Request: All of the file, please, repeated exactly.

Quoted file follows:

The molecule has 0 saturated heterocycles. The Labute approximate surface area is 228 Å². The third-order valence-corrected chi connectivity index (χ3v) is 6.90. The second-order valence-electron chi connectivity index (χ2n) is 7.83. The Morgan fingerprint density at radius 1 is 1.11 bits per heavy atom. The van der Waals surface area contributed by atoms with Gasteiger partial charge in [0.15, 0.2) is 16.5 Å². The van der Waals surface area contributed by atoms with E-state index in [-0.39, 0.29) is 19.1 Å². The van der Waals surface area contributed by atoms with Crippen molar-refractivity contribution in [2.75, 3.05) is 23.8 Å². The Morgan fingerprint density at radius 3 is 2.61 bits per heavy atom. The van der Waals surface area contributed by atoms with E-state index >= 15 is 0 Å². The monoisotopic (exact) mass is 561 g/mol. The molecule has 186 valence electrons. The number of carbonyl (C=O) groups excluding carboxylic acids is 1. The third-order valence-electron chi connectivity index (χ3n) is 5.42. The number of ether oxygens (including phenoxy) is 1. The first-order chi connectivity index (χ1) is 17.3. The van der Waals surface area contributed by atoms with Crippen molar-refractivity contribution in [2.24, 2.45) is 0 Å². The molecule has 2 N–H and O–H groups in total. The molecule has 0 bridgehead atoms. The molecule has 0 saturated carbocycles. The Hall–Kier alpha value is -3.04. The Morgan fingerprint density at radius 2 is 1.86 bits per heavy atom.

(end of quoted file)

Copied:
The molecule has 0 saturated heterocycles. The Labute approximate surface area is 228 Å². The third-order valence-corrected chi connectivity index (χ3v) is 6.90. The second-order valence-electron chi connectivity index (χ2n) is 7.83. The Morgan fingerprint density at radius 1 is 1.11 bits per heavy atom. The van der Waals surface area contributed by atoms with Gasteiger partial charge in [0.15, 0.2) is 16.5 Å². The van der Waals surface area contributed by atoms with E-state index in [-0.39, 0.29) is 19.1 Å². The van der Waals surface area contributed by atoms with Crippen molar-refractivity contribution in [2.75, 3.05) is 23.8 Å². The Morgan fingerprint density at radius 3 is 2.61 bits per heavy atom. The van der Waals surface area contributed by atoms with E-state index >= 15 is 0 Å². The monoisotopic (exact) mass is 561 g/mol. The molecule has 186 valence electrons. The number of carbonyl (C=O) groups excluding carboxylic acids is 1. The third-order valence-electron chi connectivity index (χ3n) is 5.42. The number of ether oxygens (including phenoxy) is 1. The first-order chi connectivity index (χ1) is 17.3. The van der Waals surface area contributed by atoms with Crippen molar-refractivity contribution in [2.24, 2.45) is 0 Å². The molecule has 2 N–H and O–H groups in total. The molecule has 0 bridgehead atoms. The molecule has 0 saturated carbocycles. The Hall–Kier alpha value is -3.04. The Morgan fingerprint density at radius 2 is 1.86 bits per heavy atom.